Borrelia burgdorferi (Lyme Disease)

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Borrelia burgdorferi 

  • Characteristics
    • Spirochete (spiral-shaped with axial filaments) 
      • Doesn’t gram-stain well due to thin cell walls 
  • Transmission 
    • Common in northeastern US
      • Often in patients who do outdoor activities (hiking, camping) in northeast US
    • Transmitted by the Ixodes tick
      • Also a vector for Anaplasma spp. and Babesia; coinfection is common
      • Natural reservoir is the mouse
  • Lyme disease
    • Stage 1 – localized
      • flu-like symptoms
      • Erythema migrans ("bulls-eye" or “target” lesion)
        • Expanding ring-shaped erythematous rash that begins 1-2 weeks around site of bite
    • Stage 2 – early disseminated
      • Occurs weeks to months after inoculation without treatment
      • “FACE” mnemonic: facial nerve, arthralgias, cardiac block, erythema migrans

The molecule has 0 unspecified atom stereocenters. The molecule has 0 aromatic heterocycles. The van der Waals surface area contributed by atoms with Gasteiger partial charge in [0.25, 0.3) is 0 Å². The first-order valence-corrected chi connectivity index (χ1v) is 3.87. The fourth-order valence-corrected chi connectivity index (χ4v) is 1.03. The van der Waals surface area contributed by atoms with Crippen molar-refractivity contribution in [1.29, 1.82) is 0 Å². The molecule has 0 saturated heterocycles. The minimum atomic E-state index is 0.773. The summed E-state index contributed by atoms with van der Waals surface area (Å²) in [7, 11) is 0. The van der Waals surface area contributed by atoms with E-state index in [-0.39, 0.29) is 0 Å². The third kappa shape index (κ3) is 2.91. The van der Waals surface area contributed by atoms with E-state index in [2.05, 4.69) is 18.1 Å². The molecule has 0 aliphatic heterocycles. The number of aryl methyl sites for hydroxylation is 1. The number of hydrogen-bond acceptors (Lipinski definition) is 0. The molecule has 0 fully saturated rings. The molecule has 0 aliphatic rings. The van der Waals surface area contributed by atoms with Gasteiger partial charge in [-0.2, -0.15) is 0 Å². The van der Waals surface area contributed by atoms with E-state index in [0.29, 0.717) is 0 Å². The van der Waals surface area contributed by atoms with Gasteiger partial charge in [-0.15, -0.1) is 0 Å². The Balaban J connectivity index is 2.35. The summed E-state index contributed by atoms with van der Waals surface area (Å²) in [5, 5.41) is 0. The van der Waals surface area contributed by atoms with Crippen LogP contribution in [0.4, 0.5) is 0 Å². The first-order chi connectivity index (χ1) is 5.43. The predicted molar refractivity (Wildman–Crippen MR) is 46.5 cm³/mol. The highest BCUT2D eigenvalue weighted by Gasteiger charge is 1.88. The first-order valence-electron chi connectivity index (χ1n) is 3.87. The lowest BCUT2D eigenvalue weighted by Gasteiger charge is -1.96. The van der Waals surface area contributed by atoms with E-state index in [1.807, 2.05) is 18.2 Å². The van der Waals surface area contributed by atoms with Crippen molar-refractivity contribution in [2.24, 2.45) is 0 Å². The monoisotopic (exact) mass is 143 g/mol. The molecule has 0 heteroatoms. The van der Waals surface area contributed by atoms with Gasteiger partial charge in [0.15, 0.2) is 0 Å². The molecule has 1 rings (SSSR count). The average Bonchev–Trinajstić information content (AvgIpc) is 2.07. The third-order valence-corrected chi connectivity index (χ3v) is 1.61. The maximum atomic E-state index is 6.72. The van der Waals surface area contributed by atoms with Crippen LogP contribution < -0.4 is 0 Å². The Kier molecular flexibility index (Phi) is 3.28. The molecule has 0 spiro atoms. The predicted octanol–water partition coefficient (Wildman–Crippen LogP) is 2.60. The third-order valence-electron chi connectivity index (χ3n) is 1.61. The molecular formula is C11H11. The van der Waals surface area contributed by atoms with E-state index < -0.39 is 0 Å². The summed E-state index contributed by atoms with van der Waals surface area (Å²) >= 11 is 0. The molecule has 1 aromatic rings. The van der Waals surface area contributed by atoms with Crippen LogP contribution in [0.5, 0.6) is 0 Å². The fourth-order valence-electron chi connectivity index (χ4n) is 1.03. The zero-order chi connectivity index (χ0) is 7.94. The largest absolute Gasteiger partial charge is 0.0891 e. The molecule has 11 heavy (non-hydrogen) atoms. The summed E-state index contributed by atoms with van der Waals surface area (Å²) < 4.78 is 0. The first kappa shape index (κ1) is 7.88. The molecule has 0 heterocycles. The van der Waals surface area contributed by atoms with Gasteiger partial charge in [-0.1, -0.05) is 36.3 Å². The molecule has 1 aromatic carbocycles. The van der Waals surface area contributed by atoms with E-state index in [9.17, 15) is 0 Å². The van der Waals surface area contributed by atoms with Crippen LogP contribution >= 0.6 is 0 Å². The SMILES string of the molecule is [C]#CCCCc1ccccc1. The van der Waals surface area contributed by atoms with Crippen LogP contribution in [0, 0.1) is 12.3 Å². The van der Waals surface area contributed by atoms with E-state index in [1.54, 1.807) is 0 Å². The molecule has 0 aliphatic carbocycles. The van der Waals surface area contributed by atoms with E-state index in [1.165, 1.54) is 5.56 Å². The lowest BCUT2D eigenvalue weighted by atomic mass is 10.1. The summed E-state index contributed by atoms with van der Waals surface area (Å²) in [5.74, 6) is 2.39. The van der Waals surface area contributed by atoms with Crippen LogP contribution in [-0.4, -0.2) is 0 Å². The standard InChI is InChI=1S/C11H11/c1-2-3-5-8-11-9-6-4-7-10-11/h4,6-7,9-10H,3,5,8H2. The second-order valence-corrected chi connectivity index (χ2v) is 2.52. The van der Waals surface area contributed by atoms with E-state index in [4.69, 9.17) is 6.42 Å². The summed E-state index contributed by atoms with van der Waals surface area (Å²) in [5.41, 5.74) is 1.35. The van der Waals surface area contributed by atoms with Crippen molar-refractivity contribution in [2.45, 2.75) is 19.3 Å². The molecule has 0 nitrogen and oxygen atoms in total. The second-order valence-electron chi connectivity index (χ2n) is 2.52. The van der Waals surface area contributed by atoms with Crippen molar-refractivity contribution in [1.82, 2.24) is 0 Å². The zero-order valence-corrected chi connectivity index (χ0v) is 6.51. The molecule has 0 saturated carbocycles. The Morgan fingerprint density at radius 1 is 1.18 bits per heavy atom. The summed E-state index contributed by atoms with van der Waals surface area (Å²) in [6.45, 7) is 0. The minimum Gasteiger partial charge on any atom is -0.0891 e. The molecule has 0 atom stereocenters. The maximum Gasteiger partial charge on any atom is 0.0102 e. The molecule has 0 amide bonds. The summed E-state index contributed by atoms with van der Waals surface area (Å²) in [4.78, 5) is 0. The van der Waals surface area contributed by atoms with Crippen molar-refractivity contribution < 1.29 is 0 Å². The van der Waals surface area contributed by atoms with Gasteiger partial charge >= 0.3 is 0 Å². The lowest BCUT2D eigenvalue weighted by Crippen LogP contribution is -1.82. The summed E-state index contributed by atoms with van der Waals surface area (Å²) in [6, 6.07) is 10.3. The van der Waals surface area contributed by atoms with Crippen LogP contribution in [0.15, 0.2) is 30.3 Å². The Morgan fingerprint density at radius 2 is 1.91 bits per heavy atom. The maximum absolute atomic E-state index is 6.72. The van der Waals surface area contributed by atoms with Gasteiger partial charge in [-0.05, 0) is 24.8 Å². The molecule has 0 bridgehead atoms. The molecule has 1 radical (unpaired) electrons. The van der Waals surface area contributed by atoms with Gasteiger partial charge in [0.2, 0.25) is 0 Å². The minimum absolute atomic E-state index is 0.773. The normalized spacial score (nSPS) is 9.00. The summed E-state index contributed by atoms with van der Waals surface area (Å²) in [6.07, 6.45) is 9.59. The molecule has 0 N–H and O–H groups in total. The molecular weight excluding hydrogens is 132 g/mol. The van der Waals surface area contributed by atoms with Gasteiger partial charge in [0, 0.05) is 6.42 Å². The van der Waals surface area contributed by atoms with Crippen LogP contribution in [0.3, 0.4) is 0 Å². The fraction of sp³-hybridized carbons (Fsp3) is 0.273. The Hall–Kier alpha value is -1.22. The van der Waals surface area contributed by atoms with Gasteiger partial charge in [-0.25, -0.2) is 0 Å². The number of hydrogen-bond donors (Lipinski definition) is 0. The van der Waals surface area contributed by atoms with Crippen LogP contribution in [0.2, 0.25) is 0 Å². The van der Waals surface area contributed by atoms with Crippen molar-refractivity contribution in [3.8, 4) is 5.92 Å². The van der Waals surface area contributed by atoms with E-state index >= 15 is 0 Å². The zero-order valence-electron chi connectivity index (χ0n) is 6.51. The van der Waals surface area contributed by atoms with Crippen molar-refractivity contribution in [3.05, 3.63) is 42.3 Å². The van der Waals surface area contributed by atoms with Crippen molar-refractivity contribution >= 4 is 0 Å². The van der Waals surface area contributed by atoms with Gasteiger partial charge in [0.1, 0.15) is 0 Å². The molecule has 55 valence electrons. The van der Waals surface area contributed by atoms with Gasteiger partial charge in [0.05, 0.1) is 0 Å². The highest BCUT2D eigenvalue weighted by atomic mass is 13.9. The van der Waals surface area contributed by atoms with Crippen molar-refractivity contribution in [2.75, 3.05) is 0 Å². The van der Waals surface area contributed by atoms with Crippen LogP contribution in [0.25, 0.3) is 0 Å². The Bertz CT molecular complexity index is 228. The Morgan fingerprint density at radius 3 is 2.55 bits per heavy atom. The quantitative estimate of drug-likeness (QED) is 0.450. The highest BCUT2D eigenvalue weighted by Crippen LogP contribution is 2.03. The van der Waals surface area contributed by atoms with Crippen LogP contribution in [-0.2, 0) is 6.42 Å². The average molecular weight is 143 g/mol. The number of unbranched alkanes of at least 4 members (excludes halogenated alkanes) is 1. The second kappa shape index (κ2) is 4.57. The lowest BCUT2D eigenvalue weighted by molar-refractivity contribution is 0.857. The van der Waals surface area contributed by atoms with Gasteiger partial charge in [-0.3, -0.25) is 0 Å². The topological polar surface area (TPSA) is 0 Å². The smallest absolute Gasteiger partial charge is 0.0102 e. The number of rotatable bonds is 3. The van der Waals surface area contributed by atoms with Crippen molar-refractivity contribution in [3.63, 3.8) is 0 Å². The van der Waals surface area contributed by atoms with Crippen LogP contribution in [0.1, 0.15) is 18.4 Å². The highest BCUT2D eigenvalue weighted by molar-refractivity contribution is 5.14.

• Facial nerve (Bell) palsy
        • Extremely rare presentation of Lyme disease
      • Migratory arthralgias
        • Transient migratory joint pain
      • Heart block (AV block)
        • Due to Lyme carditis and localized inflammation in conductive tissue of heart
    • Stage 3 – late disseminated
      • Occurs months or years after inoculation without treatment
      • Encephalopathy
      • Chronic arthritis (knees)
  • Diagnosis 
    • Visualized by dark-field microscopy, or direct fluorescent antibody (DFA) microscopy 
    • Can use ELISA to detect serologic immunoglobulins
  • Treatment
    • Doxycycline (1st line)
    • Amoxicillin (and ceftriaxone if severe illness – CNS signs or heart block)
    • Macrolides 
      • Second line in those who are allergic to first line